You may visit the following sites over the next few days:
Fortuna Bay – Along beaches inhabited by penguins and seals you have the chance to follow the final leg of Shackleton’s route to the abandoned whaling village of Stromness. This path cuts across the mountain pass beyond Shackleton’s Waterfall. The terrain is partly swampy—be prepared to cross a few small streams.
Salisbury Plain, St. Andrews Bay, Gold Harbor – These sites not only house the three largest king penguin colonies in South Georgia, they’re also three of the world’s largest breeding beaches for southern elephant seals. Only during this time of year do they peak in their breeding cycle. Watch the four-ton bulls keep a constant vigil (and occasionally fight) over territories where dozens of females have just given birth or are about to deliver. You can also see a substantial number of Antarctic fur seals here during the breeding season (December – January).
Grytviken – In this abandoned whaling station, king penguins walk the streets and elephant seals lie around like they own the place—because they basically do. Here you might see the South Georgia Museum as well as Shackleton’s grave.
Cooper Bay – A Zodiac cruise in Cooper Bay offers a great opportunity to see macaroni penguins below a large rookery. Numerous fur and elephant seals are found on the beach while majestic light-mantled albatrosses can be seen gracefully gliding above.
There may be sea ice on this route, and at the edge of the ice some south polar skuas and snow petrels could join the other seabirds trailing the vessel south.
Early in the morning, the ship will position itself in the center of the shadow of the moon to experience the total solar eclipse and, if possible, some distance into the Scotia Sea drift ice.
The ice edge will be about 60°S, 41°W.
Some coordinates for the path of the moon’s shadow are:
7.06 UTC: 58.47.7 S – 42.45.2 W, 1.39 minutes, 8 degrees above horizon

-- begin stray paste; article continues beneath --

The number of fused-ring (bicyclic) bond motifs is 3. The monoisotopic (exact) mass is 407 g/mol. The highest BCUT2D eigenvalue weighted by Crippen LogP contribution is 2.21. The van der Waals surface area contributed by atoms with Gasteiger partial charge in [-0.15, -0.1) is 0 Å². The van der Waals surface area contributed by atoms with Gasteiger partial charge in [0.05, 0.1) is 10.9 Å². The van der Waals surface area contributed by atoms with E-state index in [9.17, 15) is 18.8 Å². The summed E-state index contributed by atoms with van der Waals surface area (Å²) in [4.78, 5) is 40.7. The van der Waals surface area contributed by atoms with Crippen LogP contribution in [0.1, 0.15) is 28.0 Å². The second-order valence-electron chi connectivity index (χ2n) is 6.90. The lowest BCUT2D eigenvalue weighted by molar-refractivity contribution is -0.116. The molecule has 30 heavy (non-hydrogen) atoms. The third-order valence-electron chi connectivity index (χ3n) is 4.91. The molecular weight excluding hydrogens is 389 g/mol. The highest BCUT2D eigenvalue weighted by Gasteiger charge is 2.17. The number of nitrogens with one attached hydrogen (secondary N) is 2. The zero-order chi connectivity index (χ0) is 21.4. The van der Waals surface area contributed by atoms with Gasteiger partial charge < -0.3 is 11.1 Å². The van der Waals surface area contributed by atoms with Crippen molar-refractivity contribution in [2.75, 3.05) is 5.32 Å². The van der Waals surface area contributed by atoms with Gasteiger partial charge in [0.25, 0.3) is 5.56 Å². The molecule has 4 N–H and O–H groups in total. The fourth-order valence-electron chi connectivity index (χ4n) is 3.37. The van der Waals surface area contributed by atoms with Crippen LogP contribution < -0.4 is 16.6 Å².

7.08 UTC: 60.42.4 S – 40.59.8 W, 1.42 minutes, 9 degrees above horizon
7.10 UTC: 62.22.3 S – 39.48.0 W, 1.44 minutes, 11 degrees above horizon
Enormous icebergs and a fair chance of fin whale sightings ensure there’s never a dull moment on the voyage south. Also, your best chance to spot Antarctic petrels is here.
If ice conditions permit, you now sail into the Weddell Sea. Here colossal tabular icebergs herald your arrival to the eastern side of the Antarctic Peninsula. Paulet Island, with its large population of Adélie penguins, is a possible stop. You might also visit Brown Bluff, located in the ice-clogged Antarctic Sound, where you could get the chance to set foot on the Antarctic Continent itself.
If conditions aren’t favorable to enter the Weddell Sea from the east, the ship will set course for Elephant Island and head into the Bransfield Strait, between South Shetland Island and the Antarctic Peninsula. Here you can attempt to access the Antarctic Sound from the northwest.
The volcanic islands of the South Shetlands are windswept and often cloaked in mist, but nonetheless offer many subtle pleasures. A wide variety of flora (mosses, lichens, flowering grasses) and fauna (gentoo penguins, chinstrap penguins, southern giant petrels) live here.
On Deception Island, the ship plunges through Neptune’s Bellows and into the flooded caldera. If a landing here is possible, you will find hot springs, an abandoned whaling station, and thousands of cape petrels. A number of kelp gulls, brown skuas, south polar skuas, and Antarctic terns can be spotted here too.